From Cauliflower to Kale, How to get your Family to eat Healthier

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Most likely if you’re interested enough to be reading this you are a woman, and a mom.  And I think you probably have no idea of the power and influence you have when it comes to your family.  Or maybe you do, and you’re using it in a way that is making the family very uncomfortable (i.e. getting on their nerves).  Whatever the case, I need you to step back, relax, and take notice of the following:

  1.  What are you eating?  Because whatever you’re eating, the rest of the family will follow, eventually.  You can’t force them, you can’t bribe them, and you can’t trick them.  You just have to be the example.  I’ve had many moms come to me for counseling for their obese daughters.  The mom complains about the daughter eating whatever she wants and gaining weight.  Then I look at mom and she is probably 40 pounds overweight herself.  Sigh.  It seems like a no brainer – do unto others as you would have them do unto you, right (Luke 6:31)?  Show the family you can eat healthy so they can do the same for you.  But then, like Paul said, (Romans 7:19)  “For I don’t do the good I want to do, but instead do the evil that I don’t want to do. (Yes, eating a whole pack of those Trader Joe Lemon Cookies would be considered evil.) So the real issue is: are YOU eating the way you want your family to eat?  If no, make that your focus.  If yes, read step 2.
  2. Are you stressing or nagging, or both?  I was watching Joyce Meyer this morning and she talked about thinking you’ve got your crap together and looking down on others who don’t.  If you’re looking at your family and thinking “you need to be more like me”, umm, that’s not gonna get it.  That’s actually going to repel them.  The self-control that you exercise to consistently follow such a healthy diet, use that same self-control to not stress anybody out while they learn to follow your lead.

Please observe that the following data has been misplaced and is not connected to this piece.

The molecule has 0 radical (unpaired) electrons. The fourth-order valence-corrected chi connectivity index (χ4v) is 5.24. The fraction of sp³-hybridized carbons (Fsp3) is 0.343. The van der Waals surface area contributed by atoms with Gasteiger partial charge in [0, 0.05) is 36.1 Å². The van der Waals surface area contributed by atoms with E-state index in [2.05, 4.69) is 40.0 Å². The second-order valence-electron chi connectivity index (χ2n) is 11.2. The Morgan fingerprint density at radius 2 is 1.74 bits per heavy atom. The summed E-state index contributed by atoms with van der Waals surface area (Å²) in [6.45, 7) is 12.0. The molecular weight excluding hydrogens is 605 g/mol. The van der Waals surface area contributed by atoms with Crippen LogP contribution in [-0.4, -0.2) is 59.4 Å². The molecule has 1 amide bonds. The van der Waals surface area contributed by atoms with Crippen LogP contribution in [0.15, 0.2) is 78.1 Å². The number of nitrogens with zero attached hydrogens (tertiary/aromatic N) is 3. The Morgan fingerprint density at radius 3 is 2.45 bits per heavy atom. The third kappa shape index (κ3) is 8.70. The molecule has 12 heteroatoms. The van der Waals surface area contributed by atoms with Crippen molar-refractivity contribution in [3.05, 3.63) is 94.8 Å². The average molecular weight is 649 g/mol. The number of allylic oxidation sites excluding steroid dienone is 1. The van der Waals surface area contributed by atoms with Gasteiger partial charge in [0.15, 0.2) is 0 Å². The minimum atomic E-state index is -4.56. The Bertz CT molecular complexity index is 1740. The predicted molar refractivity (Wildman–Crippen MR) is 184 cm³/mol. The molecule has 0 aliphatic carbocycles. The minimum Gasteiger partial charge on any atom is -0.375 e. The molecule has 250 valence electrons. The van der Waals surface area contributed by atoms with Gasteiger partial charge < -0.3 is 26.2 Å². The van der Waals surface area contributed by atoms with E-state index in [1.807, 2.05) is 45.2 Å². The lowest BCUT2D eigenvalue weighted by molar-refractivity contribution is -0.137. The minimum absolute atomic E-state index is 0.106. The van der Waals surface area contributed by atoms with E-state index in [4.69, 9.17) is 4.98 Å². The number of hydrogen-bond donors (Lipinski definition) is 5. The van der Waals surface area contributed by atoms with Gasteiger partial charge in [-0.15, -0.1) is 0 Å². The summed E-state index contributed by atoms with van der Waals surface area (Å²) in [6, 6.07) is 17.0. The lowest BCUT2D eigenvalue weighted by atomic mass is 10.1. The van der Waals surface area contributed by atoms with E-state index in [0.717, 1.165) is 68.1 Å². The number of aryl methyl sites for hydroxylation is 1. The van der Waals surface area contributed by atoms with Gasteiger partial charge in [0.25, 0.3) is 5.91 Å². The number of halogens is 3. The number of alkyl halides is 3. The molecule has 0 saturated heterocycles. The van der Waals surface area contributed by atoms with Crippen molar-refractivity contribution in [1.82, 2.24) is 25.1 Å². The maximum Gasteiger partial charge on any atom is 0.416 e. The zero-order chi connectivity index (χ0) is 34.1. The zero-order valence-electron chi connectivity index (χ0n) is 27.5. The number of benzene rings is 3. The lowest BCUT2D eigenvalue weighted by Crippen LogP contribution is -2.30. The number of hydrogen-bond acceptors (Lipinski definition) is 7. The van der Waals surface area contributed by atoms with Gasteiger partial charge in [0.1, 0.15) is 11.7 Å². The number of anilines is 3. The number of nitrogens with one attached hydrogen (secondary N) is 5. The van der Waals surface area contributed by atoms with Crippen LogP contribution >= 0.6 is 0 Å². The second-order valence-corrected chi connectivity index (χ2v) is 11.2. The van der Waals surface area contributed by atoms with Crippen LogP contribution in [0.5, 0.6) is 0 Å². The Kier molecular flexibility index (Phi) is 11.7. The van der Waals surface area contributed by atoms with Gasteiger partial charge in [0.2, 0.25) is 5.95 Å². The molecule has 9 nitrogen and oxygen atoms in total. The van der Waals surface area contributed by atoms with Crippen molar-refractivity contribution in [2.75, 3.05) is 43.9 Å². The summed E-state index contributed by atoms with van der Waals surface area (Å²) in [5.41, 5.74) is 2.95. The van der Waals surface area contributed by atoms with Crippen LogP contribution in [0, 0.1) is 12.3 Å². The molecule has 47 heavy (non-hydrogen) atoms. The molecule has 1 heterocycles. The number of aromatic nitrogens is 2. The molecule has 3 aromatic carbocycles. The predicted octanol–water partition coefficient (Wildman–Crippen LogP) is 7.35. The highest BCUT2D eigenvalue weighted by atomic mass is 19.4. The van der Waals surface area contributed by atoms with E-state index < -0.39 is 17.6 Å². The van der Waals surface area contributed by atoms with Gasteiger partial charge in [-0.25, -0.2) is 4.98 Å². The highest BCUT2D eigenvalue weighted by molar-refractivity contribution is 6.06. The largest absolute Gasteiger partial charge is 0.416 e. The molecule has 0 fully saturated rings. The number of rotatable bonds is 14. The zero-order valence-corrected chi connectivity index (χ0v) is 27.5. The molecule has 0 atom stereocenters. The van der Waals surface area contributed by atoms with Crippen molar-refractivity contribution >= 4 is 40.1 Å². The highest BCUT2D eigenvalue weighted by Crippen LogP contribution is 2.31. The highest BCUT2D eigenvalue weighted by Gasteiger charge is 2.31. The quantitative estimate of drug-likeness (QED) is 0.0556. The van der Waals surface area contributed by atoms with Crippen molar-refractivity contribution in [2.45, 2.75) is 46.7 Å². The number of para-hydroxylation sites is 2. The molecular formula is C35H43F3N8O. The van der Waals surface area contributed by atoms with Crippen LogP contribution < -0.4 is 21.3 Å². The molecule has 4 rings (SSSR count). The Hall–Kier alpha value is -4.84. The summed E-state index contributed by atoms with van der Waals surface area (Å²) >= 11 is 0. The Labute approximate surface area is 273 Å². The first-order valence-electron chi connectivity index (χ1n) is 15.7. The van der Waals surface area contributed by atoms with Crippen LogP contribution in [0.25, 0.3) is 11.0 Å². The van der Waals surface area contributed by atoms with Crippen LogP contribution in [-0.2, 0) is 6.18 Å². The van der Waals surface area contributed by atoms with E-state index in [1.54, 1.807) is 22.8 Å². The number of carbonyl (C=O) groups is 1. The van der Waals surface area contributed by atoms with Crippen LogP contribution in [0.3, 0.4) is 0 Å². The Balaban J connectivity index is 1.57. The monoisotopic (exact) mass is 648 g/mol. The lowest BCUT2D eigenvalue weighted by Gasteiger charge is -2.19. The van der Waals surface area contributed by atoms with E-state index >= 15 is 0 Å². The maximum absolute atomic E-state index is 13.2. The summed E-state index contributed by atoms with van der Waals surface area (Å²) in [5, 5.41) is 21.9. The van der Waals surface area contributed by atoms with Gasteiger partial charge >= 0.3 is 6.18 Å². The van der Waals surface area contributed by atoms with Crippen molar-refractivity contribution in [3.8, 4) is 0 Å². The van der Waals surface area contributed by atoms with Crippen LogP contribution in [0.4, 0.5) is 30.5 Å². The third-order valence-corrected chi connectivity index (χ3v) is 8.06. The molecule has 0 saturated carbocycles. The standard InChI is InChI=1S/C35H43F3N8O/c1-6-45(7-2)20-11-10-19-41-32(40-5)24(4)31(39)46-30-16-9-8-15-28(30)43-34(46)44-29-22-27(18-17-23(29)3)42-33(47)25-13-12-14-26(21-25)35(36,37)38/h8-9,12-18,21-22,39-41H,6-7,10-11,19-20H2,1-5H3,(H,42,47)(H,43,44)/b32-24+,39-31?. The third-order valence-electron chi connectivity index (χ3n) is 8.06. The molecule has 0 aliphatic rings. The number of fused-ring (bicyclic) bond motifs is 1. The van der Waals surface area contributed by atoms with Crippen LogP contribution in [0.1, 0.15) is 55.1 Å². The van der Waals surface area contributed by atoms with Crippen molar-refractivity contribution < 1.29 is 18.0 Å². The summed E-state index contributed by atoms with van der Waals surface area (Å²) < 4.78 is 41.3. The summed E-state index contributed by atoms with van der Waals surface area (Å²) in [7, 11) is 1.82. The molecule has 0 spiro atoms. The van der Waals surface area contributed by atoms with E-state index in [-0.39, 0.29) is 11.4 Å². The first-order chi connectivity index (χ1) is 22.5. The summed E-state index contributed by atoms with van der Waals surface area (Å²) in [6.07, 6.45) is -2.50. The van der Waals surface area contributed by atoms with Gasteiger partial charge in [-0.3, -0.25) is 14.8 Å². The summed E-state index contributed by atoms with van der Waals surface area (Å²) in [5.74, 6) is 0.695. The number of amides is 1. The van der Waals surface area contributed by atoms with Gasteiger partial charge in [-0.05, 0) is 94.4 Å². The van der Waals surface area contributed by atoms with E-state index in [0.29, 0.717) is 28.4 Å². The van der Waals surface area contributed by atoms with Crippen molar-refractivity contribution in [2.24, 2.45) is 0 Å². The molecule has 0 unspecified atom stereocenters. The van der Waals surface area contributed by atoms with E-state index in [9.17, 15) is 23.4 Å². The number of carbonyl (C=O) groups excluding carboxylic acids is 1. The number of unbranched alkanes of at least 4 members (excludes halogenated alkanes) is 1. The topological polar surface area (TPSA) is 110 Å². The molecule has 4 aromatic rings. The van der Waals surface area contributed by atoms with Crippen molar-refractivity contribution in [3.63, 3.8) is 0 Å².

3. Provide the nutritious, healthy foods that you’d like for your family to eat, and make sure it’s tasty.  I mean nobody wants to eat cardboard with a splash of fat free sauce.  If you’re clueless in the kitchen, and you’re in the SF Bay Area, I will be teaching cooking classes soon in Orinda.  Let me know if you’d like more info on that.  Or, visit your local community center and find out what they have to offer.  No excuses.

I recently read an article (http://www.ideafit.com/fitness-library/do-parents-really-influence-kidsrsquo-eating-habits) stating that parental influence on diet is limited.  The study gave more influential credit to external sources like commercials, what other kids are eating, and the nutritionally devoid options that most schools serve for breakfast or lunch.  However, this study was done on a small sample – not sure how small they mean when they say small, 10? 50? Who knows?

I’d love to know what your experience was when you were growing up.  Did your family’s dietary habits rub off on you?  I remember when my mom began to eat tofu, eliminated red meat, fried foods and even dairy.  We all turned our noses up at her new diet for the longest.  Eventually, we saw the changes it made in her, and got on board.  She never said a word.  She just did.  Oh, and she didn’t buy crap like chips and cookies, so if we wanted that, we had to get it ourselves.

Make a promise to yourself to use the power that you have to 1-be the example, 2-let your kitchen be a nag free, worry free zone, and 3-exercise your control over what’s eaten within your household by providing healthy, delicious meals and snacks.  Try it, and let me know how that works out for you!

2 thoughts on “From Cauliflower to Kale, How to get your Family to eat Healthier

  1. Hey Renee! Great post! Growing up we ate healthy foods and was no happy about it. For instance: instead of Honey Nut Cheerios or Frosted Flakes, we ate plain Wheaties and plain Cheerios. Raisin Bran was a treat because it had sugar on the raisins! As I became a teenager and could buy my own food I ate, pop tarts, chips, etc. As an adult, I am now back to the foundation our mother set: I buy plain Cheerios with the occasional Cinnamon Toast Crunch. The foundation we set as parents from the beginning is KEY!

    • Yeah, it doesn’t really work by force and deprivation, but by example. Even if we stray from the example, we come back as you stated. Train up a child in the way he should go…

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